The launch of the credit builder comes amid data showing that 65 per cent of UK startups are refused credit.
SME credit lender Cashplus is launching a credit builder tool for small and medium-sized businesses aimed at helping the 65 per cent of UK startups that are refused credit.
Called the Business Creditbuilder, the tool aims to help firms build their credit score while paying their standard account fees.
It structures Cashplus’s business customers monthly account fees as an interest free loan.
Account fees are structured as a one-year-fixed term loansthat is payable over 12 months at 0 per cent interest.
The 12 payments and repayment of the entire loan will be captured at Equifax with the aim of helping improve businesses credit score.
The tool will be available from next year.
Cashplus, which was granted a UK banking licence earlier this year, already offers a similar service for its consumer business.
According go to Cashplus, 65 per cent of new UK businesses are refused credit and there is an estimated £6bn “lending gap” between SME credit demand and available credit.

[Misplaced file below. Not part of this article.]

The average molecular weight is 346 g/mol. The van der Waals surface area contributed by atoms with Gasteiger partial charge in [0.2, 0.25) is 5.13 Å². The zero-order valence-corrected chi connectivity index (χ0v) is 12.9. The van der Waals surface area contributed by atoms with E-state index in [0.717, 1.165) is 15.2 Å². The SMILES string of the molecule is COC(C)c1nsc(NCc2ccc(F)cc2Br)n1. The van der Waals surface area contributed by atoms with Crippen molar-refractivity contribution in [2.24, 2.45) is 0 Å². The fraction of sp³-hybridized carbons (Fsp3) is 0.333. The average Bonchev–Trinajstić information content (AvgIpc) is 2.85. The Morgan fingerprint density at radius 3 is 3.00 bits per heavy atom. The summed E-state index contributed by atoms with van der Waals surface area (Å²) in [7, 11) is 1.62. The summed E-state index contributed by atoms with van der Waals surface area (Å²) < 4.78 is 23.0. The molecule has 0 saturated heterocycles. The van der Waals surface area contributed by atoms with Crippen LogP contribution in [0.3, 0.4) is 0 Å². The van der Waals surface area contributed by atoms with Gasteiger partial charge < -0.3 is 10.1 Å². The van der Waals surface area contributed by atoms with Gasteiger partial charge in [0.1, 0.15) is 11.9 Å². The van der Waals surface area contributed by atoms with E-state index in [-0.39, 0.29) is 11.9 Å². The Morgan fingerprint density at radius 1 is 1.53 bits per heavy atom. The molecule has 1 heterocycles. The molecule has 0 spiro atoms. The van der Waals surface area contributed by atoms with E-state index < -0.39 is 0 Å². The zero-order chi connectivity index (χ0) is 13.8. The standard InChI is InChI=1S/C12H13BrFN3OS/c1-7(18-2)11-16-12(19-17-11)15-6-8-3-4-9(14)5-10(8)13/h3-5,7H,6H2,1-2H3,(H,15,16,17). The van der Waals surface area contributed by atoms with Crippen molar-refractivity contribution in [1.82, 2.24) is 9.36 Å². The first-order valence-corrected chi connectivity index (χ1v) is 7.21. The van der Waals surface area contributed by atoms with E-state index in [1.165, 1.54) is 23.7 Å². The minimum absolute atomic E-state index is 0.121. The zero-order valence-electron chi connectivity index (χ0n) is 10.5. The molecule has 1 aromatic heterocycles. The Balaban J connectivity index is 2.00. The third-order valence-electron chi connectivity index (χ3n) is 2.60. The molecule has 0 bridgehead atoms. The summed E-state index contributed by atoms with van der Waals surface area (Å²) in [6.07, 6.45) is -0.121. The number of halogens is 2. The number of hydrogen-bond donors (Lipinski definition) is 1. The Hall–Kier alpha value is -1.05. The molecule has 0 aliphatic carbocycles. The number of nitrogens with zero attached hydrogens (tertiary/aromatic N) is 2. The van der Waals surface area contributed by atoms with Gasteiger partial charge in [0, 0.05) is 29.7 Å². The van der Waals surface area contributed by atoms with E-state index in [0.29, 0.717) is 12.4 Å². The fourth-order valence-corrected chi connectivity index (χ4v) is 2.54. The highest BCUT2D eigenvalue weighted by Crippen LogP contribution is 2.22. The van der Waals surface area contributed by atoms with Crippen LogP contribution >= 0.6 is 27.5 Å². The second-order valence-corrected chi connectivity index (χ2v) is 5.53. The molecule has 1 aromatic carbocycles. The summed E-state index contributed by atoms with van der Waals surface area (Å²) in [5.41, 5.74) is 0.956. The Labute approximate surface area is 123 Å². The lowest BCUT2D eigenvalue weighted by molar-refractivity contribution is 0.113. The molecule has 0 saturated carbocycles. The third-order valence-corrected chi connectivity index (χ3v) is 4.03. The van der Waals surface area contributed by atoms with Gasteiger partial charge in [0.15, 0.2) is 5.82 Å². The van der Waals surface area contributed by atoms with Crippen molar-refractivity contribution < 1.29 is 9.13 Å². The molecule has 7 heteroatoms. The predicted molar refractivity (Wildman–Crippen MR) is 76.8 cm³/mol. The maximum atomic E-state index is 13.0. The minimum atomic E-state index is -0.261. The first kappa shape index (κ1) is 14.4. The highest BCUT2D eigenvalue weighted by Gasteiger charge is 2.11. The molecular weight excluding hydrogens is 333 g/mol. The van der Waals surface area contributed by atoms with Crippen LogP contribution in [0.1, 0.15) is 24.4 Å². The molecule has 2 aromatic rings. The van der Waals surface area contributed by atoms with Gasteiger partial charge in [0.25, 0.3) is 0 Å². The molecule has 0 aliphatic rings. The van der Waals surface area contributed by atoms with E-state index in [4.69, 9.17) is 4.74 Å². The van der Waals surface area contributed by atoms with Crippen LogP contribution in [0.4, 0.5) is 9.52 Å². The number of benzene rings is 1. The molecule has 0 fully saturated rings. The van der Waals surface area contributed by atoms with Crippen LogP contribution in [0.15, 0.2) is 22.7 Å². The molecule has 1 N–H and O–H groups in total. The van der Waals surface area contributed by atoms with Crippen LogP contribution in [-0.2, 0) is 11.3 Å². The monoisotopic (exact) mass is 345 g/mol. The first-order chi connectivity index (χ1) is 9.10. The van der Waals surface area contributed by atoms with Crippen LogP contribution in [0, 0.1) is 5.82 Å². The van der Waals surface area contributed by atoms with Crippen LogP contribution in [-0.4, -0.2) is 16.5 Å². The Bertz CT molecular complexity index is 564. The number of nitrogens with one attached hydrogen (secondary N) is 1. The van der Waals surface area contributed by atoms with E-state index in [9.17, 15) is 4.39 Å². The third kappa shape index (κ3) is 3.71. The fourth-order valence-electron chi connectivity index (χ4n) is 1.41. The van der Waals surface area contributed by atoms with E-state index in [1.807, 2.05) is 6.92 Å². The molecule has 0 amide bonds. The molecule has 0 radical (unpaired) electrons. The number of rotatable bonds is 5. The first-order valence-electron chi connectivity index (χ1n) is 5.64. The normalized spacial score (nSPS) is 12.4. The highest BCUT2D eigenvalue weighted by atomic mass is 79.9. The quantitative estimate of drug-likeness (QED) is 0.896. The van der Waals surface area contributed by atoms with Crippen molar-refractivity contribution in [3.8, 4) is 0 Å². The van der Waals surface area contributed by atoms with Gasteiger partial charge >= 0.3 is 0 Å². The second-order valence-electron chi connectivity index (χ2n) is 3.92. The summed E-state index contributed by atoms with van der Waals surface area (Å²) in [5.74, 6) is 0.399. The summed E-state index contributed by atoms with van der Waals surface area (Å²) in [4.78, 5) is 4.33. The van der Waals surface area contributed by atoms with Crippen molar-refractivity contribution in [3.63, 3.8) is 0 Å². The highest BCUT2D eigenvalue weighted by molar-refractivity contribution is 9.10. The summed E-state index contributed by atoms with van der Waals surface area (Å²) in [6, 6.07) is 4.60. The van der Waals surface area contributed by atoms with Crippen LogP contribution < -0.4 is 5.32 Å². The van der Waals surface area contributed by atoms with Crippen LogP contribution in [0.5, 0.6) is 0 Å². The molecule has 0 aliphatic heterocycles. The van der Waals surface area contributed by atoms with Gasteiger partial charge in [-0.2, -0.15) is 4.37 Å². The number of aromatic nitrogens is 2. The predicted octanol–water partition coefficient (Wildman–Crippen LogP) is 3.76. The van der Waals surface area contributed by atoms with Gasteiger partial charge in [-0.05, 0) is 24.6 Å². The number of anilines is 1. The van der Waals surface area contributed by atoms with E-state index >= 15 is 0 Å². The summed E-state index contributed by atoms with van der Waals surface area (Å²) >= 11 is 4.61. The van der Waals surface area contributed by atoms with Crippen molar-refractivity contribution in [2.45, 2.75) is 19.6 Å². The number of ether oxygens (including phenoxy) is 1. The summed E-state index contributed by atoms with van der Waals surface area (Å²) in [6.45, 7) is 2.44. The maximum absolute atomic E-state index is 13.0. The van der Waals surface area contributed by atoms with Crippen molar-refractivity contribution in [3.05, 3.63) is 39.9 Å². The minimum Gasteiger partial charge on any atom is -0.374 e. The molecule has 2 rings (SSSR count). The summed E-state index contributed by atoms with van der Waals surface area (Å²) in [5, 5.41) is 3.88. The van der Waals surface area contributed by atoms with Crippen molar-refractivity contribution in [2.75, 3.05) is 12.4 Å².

In addition, Cashplus is also launching a business credit card offering one per cent cashback for UK sole traders and small businesses who often struggle to secure affordable lending.
The company plans to deliver £5bn of new SME lending through the product over the next five years and the ambition to lend to 100,000 new customers in the next 12 months.
Rich Wagner, CEO, Cashplus: “Many start-ups need just a small credit facility to get them on their way, but this can often be almost impossible to come by without a credit history. This product is the answer to that “catch 22”.
"The work we have done with the team at Equifax means that early-stage businesses will now be able to make a meaningful difference to their credit score and combined with our new one per cent reward credit card for micro businesses creates a powerful tool for closing the £6bn SME lending gap.
“This is needed now more than ever with record numbers of new and small businesses leading the UK’s recovery from COVID-19, government support schemes coming to an end and high street banks continuing to poorly serve the SMEs that power our economy.”